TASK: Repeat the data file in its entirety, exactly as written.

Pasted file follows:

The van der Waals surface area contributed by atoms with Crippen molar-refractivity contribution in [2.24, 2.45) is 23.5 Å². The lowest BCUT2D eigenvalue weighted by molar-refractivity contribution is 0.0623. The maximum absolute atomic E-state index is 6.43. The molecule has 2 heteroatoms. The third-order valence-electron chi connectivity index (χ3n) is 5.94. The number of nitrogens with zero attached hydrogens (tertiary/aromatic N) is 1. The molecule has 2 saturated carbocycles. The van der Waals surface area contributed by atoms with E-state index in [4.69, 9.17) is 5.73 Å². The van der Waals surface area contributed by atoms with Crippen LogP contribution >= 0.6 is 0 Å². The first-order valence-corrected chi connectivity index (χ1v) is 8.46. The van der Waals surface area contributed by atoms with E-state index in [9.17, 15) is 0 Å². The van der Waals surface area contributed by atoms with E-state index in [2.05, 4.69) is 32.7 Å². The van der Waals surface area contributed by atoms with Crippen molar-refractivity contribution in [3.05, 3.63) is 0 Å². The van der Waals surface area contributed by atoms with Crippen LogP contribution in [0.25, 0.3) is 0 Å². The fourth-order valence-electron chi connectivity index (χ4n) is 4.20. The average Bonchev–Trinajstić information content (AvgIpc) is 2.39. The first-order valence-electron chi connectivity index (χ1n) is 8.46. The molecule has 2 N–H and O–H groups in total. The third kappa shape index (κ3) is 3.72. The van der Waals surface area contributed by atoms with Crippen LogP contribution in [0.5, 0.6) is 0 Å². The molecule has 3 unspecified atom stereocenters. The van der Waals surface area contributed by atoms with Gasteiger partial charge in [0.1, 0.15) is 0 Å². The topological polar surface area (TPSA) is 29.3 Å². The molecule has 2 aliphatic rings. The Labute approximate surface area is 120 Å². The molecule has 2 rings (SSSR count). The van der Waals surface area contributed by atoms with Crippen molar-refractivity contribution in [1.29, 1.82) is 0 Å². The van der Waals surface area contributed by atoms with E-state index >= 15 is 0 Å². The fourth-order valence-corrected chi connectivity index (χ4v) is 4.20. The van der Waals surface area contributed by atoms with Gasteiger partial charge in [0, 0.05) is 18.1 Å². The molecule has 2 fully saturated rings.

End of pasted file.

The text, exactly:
The van der Waals surface area contributed by atoms with Crippen molar-refractivity contribution in [2.24, 2.45) is 23.5 Å². The lowest BCUT2D eigenvalue weighted by molar-refractivity contribution is 0.0623. The maximum absolute atomic E-state index is 6.43. The molecule has 2 heteroatoms. The third-order valence-electron chi connectivity index (χ3n) is 5.94. The number of nitrogens with zero attached hydrogens (tertiary/aromatic N) is 1. The molecule has 2 saturated carbocycles. The van der Waals surface area contributed by atoms with E-state index in [4.69, 9.17) is 5.73 Å². The van der Waals surface area contributed by atoms with Crippen LogP contribution >= 0.6 is 0 Å². The first-order valence-corrected chi connectivity index (χ1v) is 8.46. The van der Waals surface area contributed by atoms with E-state index in [9.17, 15) is 0 Å². The van der Waals surface area contributed by atoms with E-state index in [2.05, 4.69) is 32.7 Å². The van der Waals surface area contributed by atoms with Crippen molar-refractivity contribution in [3.05, 3.63) is 0 Å². The van der Waals surface area contributed by atoms with Crippen LogP contribution in [0.25, 0.3) is 0 Å². The fourth-order valence-electron chi connectivity index (χ4n) is 4.20. The average Bonchev–Trinajstić information content (AvgIpc) is 2.39. The first-order valence-electron chi connectivity index (χ1n) is 8.46. The molecule has 2 N–H and O–H groups in total. The third kappa shape index (κ3) is 3.72. The van der Waals surface area contributed by atoms with Crippen LogP contribution in [0.5, 0.6) is 0 Å². The molecule has 3 unspecified atom stereocenters. The van der Waals surface area contributed by atoms with Gasteiger partial charge in [0.1, 0.15) is 0 Å². The topological polar surface area (TPSA) is 29.3 Å². The molecule has 2 aliphatic rings. The Labute approximate surface area is 120 Å². The molecule has 2 rings (SSSR count). The van der Waals surface area contributed by atoms with Crippen molar-refractivity contribution in [1.29, 1.82) is 0 Å². The van der Waals surface area contributed by atoms with E-state index >= 15 is 0 Å². The fourth-order valence-corrected chi connectivity index (χ4v) is 4.20. The van der Waals surface area contributed by atoms with Gasteiger partial charge in [0, 0.05) is 18.1 Å². The molecule has 2 fully saturated rings.